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As Sacramento gears up to face a $16.5 million budget gap in the next fiscal year, consultants from Colorado met with City Council members to outline a new approach to budgeting that focuses less on dollar amounts and more on top city priorities.
The council budget workshop held Tuesday at the main branch of the Sacramento Public Library was designed to help council members refine fiscal priorities for the city and discuss ways to reshape the budget process.
Significant cuts to resolve a $39 million budget gap last year resulted in layoffs from the police force and rolling brownouts at city fire stations – actions that brought weeks of public outcry at City Council meetings.
The city charter requires the city manager to present a proposed budget to the City Council by May 1 for the upcoming fiscal year, which begins July 1. The deadline for a finalized budget is June 30.
Budget consultants Jon Johnson and Chris Fabian were brought in by the city’s Finance Department to introduce details of “priority-based budgeting” – a method that focuses on matching funding decisions to predetermined city priorities, instead of on prior years’ spending patterns.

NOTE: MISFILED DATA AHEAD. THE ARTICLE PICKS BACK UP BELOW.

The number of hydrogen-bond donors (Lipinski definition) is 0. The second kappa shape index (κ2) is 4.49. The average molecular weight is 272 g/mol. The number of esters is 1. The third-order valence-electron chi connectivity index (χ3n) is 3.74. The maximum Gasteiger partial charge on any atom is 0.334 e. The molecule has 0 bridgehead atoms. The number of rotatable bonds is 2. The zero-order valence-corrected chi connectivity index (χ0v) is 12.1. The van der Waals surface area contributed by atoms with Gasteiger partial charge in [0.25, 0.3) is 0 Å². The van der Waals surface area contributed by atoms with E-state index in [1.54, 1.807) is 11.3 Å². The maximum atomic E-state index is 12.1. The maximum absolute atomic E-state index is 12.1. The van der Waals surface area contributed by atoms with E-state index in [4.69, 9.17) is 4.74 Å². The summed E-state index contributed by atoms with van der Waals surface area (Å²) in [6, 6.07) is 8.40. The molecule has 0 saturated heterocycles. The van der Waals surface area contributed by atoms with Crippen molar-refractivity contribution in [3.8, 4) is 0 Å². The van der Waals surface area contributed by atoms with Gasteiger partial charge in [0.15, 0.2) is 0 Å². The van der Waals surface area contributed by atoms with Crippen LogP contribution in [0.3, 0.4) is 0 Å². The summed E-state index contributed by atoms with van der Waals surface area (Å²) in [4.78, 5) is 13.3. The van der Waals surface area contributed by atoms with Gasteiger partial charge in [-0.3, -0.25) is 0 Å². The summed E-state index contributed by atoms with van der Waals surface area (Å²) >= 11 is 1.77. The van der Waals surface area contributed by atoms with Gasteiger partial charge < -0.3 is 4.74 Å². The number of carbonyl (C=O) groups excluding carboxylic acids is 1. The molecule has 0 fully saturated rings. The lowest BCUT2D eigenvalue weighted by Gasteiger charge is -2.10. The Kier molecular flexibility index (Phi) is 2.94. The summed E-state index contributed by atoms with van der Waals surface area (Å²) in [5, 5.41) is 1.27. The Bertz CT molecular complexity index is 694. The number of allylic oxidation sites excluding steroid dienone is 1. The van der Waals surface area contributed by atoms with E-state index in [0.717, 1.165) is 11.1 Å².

City Manager John Shirey said Sacramento, like many local governments throughout the nation, typically rely on such “spending-based budgeting” – that is, making spending and cutting decisions based on how much was spent last year with last year’s revenue levels.
The result, Shirey said, is recurring budget gaps and employee layoffs.
Fabian said the key to priority-based budgeting is having clearly defined priorities.
“Across the board reductions is egalitarian – there is a sense of fairness about it,” Fabian told council members, “but it doesn’t reflect priorities.”
In one budget exercise at the workshop, council members ranked providing a safe community, economic vitality and youth and education as top priorities.
In a detailed staff report presented to council members, 16 city departments – including Community Development, Parks and Recreation, Transportation, Utilities and others – were reviewed to sort programs and services into “mandated,” “essential” and “existing” categories.
As council moves through the budget process, Shirey said, the reviews will be part of the criteria to determine how city resources should be distributed across city programs.
“We have a lot of work to do,” Shirey told council members. “You’ve given us some direction on the focus areas that are important to you. Now we need to go back and apply it.”
The workshop was designed as a starting point for discussion for City Council members as they approach the 2012/13 budget year.
“We definitely need more time to dig into this information,” City Councilman Darrell Fong said Tuesday. “I get it – now I want to look at it closer.”
City spokeswoman Amy Williams said the City Council generally holds one workshop prior to developing the budget, but more could be scheduled if the council feels it’s needed.
Although the council does not make final budget decisions at workshops, the meetings are an opportunity for council members to work with and give direction to staff and the city manager as he begins to prepare the annual budget.
Melissa Corker is a staff reporter with The Sacramento Press. Follow her on Twitter @MelissaCorker.